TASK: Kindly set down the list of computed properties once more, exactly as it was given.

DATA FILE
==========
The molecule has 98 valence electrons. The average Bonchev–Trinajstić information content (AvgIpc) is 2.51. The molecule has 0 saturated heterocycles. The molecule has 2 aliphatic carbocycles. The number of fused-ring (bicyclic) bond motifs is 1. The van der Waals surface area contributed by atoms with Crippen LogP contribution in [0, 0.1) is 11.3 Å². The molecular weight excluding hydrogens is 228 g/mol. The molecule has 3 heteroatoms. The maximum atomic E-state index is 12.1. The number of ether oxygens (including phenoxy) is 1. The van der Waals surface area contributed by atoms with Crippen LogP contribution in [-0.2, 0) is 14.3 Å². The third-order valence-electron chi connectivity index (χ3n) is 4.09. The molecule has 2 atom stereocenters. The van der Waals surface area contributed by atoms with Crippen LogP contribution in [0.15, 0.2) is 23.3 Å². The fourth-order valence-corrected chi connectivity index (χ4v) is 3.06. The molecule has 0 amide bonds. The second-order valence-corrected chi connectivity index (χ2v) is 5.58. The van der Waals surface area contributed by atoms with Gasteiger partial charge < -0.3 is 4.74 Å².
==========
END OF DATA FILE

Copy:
The molecule has 98 valence electrons. The average Bonchev–Trinajstić information content (AvgIpc) is 2.51. The molecule has 0 saturated heterocycles. The molecule has 2 aliphatic carbocycles. The number of fused-ring (bicyclic) bond motifs is 1. The van der Waals surface area contributed by atoms with Crippen LogP contribution in [0, 0.1) is 11.3 Å². The molecular weight excluding hydrogens is 228 g/mol. The molecule has 3 heteroatoms. The maximum atomic E-state index is 12.1. The number of ether oxygens (including phenoxy) is 1. The van der Waals surface area contributed by atoms with Crippen LogP contribution in [-0.2, 0) is 14.3 Å². The third-order valence-electron chi connectivity index (χ3n) is 4.09. The molecule has 2 atom stereocenters. The van der Waals surface area contributed by atoms with Crippen LogP contribution in [0.15, 0.2) is 23.3 Å². The fourth-order valence-corrected chi connectivity index (χ4v) is 3.06. The molecule has 0 amide bonds. The second-order valence-corrected chi connectivity index (χ2v) is 5.58. The van der Waals surface area contributed by atoms with Gasteiger partial charge < -0.3 is 4.74 Å².